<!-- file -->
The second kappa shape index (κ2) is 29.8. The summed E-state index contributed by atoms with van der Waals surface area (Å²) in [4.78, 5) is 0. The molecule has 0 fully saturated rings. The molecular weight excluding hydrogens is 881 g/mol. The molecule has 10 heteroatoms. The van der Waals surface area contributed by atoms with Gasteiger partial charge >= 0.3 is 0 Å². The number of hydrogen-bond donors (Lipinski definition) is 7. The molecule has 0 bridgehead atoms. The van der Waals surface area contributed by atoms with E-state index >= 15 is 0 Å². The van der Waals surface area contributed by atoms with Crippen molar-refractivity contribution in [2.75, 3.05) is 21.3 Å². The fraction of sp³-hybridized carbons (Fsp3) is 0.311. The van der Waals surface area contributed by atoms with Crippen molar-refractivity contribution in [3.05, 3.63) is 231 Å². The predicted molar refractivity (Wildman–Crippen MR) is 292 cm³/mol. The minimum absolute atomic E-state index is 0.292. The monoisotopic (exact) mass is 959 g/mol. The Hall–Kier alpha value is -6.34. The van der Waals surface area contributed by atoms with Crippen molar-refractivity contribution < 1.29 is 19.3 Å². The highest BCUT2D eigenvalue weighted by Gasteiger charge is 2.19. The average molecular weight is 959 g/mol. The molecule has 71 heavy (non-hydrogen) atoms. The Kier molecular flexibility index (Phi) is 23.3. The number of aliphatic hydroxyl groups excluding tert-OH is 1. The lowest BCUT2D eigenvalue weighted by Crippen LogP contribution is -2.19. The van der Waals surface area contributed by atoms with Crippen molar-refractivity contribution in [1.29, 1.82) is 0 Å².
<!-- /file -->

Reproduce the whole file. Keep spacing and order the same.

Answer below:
The second kappa shape index (κ2) is 29.8. The summed E-state index contributed by atoms with van der Waals surface area (Å²) in [4.78, 5) is 0. The molecule has 0 fully saturated rings. The molecular weight excluding hydrogens is 881 g/mol. The molecule has 10 heteroatoms. The van der Waals surface area contributed by atoms with Gasteiger partial charge >= 0.3 is 0 Å². The number of hydrogen-bond donors (Lipinski definition) is 7. The molecule has 0 bridgehead atoms. The van der Waals surface area contributed by atoms with E-state index >= 15 is 0 Å². The van der Waals surface area contributed by atoms with Crippen molar-refractivity contribution in [2.75, 3.05) is 21.3 Å². The fraction of sp³-hybridized carbons (Fsp3) is 0.311. The van der Waals surface area contributed by atoms with Crippen molar-refractivity contribution in [3.05, 3.63) is 231 Å². The predicted molar refractivity (Wildman–Crippen MR) is 292 cm³/mol. The minimum absolute atomic E-state index is 0.292. The monoisotopic (exact) mass is 959 g/mol. The Hall–Kier alpha value is -6.34. The van der Waals surface area contributed by atoms with Crippen molar-refractivity contribution < 1.29 is 19.3 Å². The highest BCUT2D eigenvalue weighted by Gasteiger charge is 2.19. The average molecular weight is 959 g/mol. The molecule has 71 heavy (non-hydrogen) atoms. The Kier molecular flexibility index (Phi) is 23.3. The number of aliphatic hydroxyl groups excluding tert-OH is 1. The lowest BCUT2D eigenvalue weighted by Crippen LogP contribution is -2.19. The van der Waals surface area contributed by atoms with Crippen molar-refractivity contribution in [1.29, 1.82) is 0 Å².